The idea that every story has a beginning, a middle and an end goes back to ancient times and the writings of Aristotle, the Greek philosopher. The story I am now writing does too, but mine is complicated by being spread over two books – ‘Reconquista‘ and its sequel – and each of these also has a beginning, a middle and an end.
So, although there was a suitable end to ‘Reconquista‘, there were also unresolved plot lines. At one level, therefore, much of what must happen in the sequel has already been decided ( although how each element is resolved is another matter ). Warning! If you haven’t read ‘Reconquista‘ what follows gives away some of its plot.
An example is, what happens to Don Reza? At the end of the first book we assume that he is still being held captive in the mountains. Atta is desperate to rescue him. So one part of the plot must address this. We already know, from what the cavalry lieutenant says to Nathan and Senor Thomas after their meeting with the King, that he has been ordered to tackle the bandits. Logically then, this is a major driver of plot and any ‘rescue attempt’ is likely to involve a number of our main characters, and quite a lot of jeopardy.
Similarly, we left Nathan living with the galley slaves, we don’t know what he’ll decide to do next. Will he return home? If he does, what sort of reception will he receive from his father? If he doesn’t, what will he do? This is the most open-ended of the unresolved issues at the end of book one.
The other cliff hanger is, of course, Rebecca’s answer to Ben’s proposal. This is the element which I am asked about most often. Does she accept him? I am not going to tell. Sorry, you’ll have to read the next book to find out.
In addition, however, to these existing plot drivers there is also the historical situation to take into account, because this is an historical novel and includes real events. This is likely to generate plot.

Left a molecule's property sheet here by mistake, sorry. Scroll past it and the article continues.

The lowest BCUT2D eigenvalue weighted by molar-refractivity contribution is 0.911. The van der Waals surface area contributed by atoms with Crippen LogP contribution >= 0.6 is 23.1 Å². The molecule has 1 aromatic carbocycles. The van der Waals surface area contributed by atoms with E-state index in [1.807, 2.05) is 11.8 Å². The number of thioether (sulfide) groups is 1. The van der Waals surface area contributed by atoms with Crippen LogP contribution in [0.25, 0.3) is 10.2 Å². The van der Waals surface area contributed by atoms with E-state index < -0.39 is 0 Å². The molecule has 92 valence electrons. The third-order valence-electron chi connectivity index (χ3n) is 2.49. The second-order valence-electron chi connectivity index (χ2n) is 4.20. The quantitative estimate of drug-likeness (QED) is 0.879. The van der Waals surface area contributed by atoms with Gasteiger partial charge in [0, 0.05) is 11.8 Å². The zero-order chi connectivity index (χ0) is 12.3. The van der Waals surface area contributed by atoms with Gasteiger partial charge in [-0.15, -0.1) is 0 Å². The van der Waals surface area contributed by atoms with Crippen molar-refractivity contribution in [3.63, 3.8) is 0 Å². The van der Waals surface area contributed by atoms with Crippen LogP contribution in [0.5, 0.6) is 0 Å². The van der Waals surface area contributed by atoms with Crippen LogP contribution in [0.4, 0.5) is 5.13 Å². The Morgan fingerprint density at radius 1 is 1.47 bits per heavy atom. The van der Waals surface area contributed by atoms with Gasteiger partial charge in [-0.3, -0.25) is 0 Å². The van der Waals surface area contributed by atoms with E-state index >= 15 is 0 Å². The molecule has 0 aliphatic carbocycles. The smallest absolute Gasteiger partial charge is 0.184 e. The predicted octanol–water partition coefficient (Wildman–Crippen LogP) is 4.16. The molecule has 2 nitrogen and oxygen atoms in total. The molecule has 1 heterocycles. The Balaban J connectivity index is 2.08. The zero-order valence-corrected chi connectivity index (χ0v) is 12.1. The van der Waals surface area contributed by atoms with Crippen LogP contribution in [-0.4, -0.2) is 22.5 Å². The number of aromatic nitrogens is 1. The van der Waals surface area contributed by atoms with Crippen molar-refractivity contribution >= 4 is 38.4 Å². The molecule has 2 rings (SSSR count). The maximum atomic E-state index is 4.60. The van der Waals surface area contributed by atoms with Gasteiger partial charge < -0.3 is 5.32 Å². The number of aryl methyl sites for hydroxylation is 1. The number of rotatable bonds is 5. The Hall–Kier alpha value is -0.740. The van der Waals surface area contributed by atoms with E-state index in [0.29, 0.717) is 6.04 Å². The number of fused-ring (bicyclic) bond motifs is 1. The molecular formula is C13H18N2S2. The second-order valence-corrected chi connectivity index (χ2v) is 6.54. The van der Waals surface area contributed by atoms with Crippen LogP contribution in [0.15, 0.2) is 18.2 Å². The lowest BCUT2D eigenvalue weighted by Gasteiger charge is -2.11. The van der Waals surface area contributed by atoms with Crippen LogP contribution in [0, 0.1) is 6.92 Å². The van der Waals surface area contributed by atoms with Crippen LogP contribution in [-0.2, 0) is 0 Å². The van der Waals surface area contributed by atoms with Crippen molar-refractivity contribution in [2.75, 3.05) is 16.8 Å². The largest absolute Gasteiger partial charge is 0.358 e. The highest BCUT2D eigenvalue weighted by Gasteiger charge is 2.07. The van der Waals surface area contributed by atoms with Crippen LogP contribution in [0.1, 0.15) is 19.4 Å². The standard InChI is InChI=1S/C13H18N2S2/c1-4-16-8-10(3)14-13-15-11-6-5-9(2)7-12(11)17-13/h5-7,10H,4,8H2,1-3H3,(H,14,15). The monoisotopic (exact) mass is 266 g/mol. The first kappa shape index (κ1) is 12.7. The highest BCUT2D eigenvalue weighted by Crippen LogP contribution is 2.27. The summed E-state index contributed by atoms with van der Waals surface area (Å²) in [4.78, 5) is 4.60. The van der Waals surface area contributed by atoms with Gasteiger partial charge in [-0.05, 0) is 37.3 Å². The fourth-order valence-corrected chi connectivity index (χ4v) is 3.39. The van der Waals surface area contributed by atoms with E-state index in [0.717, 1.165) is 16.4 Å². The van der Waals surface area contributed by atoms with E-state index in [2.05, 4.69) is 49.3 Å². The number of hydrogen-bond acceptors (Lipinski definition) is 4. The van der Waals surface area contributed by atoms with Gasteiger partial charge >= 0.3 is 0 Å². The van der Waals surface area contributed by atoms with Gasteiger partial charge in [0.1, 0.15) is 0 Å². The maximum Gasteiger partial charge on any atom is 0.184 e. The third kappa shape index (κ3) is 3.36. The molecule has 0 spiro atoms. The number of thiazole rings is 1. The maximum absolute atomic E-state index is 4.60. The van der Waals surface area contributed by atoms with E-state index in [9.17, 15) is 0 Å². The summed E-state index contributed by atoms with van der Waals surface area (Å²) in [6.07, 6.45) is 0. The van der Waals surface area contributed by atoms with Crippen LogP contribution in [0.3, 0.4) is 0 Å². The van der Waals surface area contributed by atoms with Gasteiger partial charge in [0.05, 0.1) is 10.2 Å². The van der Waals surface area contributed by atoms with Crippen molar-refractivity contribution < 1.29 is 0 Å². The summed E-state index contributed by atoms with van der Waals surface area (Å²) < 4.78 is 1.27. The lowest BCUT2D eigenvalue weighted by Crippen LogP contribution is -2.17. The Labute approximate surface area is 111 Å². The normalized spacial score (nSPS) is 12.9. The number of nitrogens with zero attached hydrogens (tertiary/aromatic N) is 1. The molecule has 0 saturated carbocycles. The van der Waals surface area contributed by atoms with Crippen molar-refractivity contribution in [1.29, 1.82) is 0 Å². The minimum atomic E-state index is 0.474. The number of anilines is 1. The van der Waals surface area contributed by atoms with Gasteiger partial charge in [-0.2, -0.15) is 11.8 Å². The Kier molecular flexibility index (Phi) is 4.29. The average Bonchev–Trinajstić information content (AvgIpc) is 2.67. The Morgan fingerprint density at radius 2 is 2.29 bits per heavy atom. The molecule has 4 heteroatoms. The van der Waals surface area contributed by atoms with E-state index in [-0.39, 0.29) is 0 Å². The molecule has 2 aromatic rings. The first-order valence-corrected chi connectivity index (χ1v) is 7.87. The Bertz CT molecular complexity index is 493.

Once King Alfonso X was re-established in Jerez we know that he expelled its Moorish inhabitants and granted much of their property to his own followers. The ‘Repartamiento’, a document drawn up at the time at Alfonso’s behest, tells us how the property was distributed, to knights and to their followers in turn. So the city is very different in the sequel, both physically, given the reconstruction after the bombardment, and in terms of its inhabitants.
This would be evident to the characters and must be factored into the story. How is Atta going to feel now, as one of the few Moors in Jerez? And how would he react? The changing circumstances are also an opportunity to introduce some new and interesting characters to add to those we already know.
By early spring 1265 King Alfonso was in Seville, ( see Giralda, below right, which would have been there at that time, just without the bell tower on top ) where he set about raising troops and money for a full-scale assault on the Emirate of Granada. The Emir also began gathering forces, from the Arab countries across the sea to the south, so both were preparing for a possible war. Both rulers considered themselves to be men of honour, both, at this point, considered the other was planning to attack. A dangerous situation for the emissary of the Emir and his nephew in Jerez then, but also a chance for them to take part in real and important events.
So, when I take all these factors into consideration, I find that the plot of the sequel pretty much writes itself ( although there are some surprises too, as you might expect, which are new plot strands ). I, however, have to write the actual words, so I’ll say Adios for now.